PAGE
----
Category Archives: copywriting


New Writer’s Handbook Reprints Chandler Copywriting Essay

The editors of the New Writer’s Handbook – a collection of essays by writers for writers – asked to include one of my Copywriter Underground blog pieces in their latest collection (Volume 2)

It’s always nice to receive recognition from your peers. Especially when you’re being recognized for the quality of your writing.

In this case, I spoke to the power of the parenthetical statement. English teachers largely hate it. But – used properly – it creates a sense of intimacy with the reader.

From my article:

In skilled hands, a parenthetical statement will help bridge the gap between writer and reader, puncturing the invisible barrier between the two. (See what I mean?)

They give you the ability to step out of the copy and into the reader’s space. You can even share what feels like a private joke (just don’t tell anyone else!), transforming your reader from skeptic to confidant.

Today’s marketing evironment demands more from a writer than an ability to neatly arrange vowels and consonants. Audiences are bombarded with messages, and marketing is fast becoming a game of engagement, not manipulation or interruption.

A copywriter capable of selling generates sales.

A copywriter capable of selling and engaging customers generates steady, long-term revenues.

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DPI Imaging Wanted a Web Site. They Got an Identity.

Several months ago I received a call from an interesting new client–a Georgia-based digital imaging company named Digital Printing, Inc.

DPI doesn’t play in just any sandbox; they’re a high-end company whose client list includes several Fortune 500 companies.

They’re smart. They’re innovative. And they like my work:

“Thank you Tom — your service to us has been invaluable. We appreciate all you do.”

DPI is a dream client. They’re not simply interested in growth. Instead, they’re willing to remain mid-sized in sales, but high-end in service.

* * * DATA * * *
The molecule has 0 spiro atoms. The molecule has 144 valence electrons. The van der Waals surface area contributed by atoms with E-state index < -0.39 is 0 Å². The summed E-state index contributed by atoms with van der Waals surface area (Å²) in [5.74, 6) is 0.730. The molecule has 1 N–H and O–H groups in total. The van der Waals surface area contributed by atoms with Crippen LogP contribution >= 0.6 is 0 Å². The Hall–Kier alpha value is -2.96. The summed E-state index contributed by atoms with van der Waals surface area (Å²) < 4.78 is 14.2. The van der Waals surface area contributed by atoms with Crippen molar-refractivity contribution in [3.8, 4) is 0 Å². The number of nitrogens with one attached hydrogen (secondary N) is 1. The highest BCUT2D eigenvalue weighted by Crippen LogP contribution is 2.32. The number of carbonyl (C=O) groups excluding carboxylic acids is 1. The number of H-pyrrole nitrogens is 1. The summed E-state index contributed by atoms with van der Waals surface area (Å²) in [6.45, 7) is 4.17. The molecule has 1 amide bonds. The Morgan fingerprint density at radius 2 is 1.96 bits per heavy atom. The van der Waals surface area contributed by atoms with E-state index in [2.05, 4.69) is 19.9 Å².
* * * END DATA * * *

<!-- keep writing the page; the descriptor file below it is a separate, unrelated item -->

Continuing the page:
So while they called about a Web site, they were open to other ideas. Ultimately, I wrote several projects for DPI, including a messaging foundation–a document that defines a firm’s marketing message and provides a basis for all its marketing.

Projects included:

  • A messaging foundation (the document that defines a firm’s marketing message)
  • Copy for their new Web site, including market-specific and product-specific pages (in-house design)
  • A series of short, hard-hitting customer success stories

DPI Web site header

A Sample?

While their Web site covers all facets of the company, the heart and soul of a Web site are the “Home” and “About” pages.

Here’s an excerpt for the “About” page:

We’re a digital printing & imaging company. But not just any digital printing and imaging company.

We were among the first to see the promise. One of the first to buy a digital press. One of the first to employ data-driven personalization of digitally imaged materials.

Now we’re one of the first to offer Purl/MindFire — a highly effective direct response technology that demolishes the boundaries between print and online marketing.

What’s different?

Our goal isn’t to ship paper and send invoices. It’s to create success for our customers.

That comes in many forms: higher response rates, better conversion, no inventory or spoilage costs, climbing sales figures, stronger branding and (ultimately) higher profits.

We view technology as a means to those ends.

We’re not one of the biggest digital imaging firms in the country. Nor are we interested in becoming one.

Instead, we choose to work with a blue-chip list of clients, who value our focus on their prosperity.

We’re focused. Service oriented. Tech savvy. And concerned with your bottom line as much as ours.

We’re Digital Printing & Imaging, Inc. And we’re about to become your competitive advantage.

DPI a Leader

DPI was not only a receptive client, but one that helped me remain current with the latest improvements in digital printing technology, online/offline direct response integration, and web-to-print.

It’s true that a good writer learns something from every client, and the better the client, the better the lesson.

I learned plenty from DPI.